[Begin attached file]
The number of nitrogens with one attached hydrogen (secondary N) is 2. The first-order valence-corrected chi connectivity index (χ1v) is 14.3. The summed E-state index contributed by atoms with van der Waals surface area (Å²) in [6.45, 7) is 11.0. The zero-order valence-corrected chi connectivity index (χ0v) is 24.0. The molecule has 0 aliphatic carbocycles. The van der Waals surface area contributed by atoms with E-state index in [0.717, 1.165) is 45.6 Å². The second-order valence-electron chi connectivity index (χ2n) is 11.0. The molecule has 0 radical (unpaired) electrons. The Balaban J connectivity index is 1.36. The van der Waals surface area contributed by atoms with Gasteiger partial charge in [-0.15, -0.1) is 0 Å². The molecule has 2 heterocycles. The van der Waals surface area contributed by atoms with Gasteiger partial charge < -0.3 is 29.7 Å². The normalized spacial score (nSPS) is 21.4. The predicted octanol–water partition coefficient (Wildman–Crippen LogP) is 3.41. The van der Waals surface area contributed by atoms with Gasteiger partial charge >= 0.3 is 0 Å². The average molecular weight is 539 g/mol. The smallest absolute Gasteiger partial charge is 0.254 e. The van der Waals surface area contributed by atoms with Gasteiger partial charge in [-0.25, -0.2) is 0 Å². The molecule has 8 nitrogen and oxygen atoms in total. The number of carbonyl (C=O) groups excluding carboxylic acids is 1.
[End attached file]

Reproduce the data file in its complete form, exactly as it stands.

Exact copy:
The number of nitrogens with one attached hydrogen (secondary N) is 2. The first-order valence-corrected chi connectivity index (χ1v) is 14.3. The summed E-state index contributed by atoms with van der Waals surface area (Å²) in [6.45, 7) is 11.0. The zero-order valence-corrected chi connectivity index (χ0v) is 24.0. The molecule has 0 aliphatic carbocycles. The van der Waals surface area contributed by atoms with E-state index in [0.717, 1.165) is 45.6 Å². The second-order valence-electron chi connectivity index (χ2n) is 11.0. The molecule has 0 radical (unpaired) electrons. The Balaban J connectivity index is 1.36. The van der Waals surface area contributed by atoms with Gasteiger partial charge in [-0.15, -0.1) is 0 Å². The molecule has 2 heterocycles. The van der Waals surface area contributed by atoms with Gasteiger partial charge < -0.3 is 29.7 Å². The normalized spacial score (nSPS) is 21.4. The predicted octanol–water partition coefficient (Wildman–Crippen LogP) is 3.41. The van der Waals surface area contributed by atoms with Gasteiger partial charge >= 0.3 is 0 Å². The average molecular weight is 539 g/mol. The smallest absolute Gasteiger partial charge is 0.254 e. The van der Waals surface area contributed by atoms with Gasteiger partial charge in [-0.25, -0.2) is 0 Å². The molecule has 8 nitrogen and oxygen atoms in total. The number of carbonyl (C=O) groups excluding carboxylic acids is 1.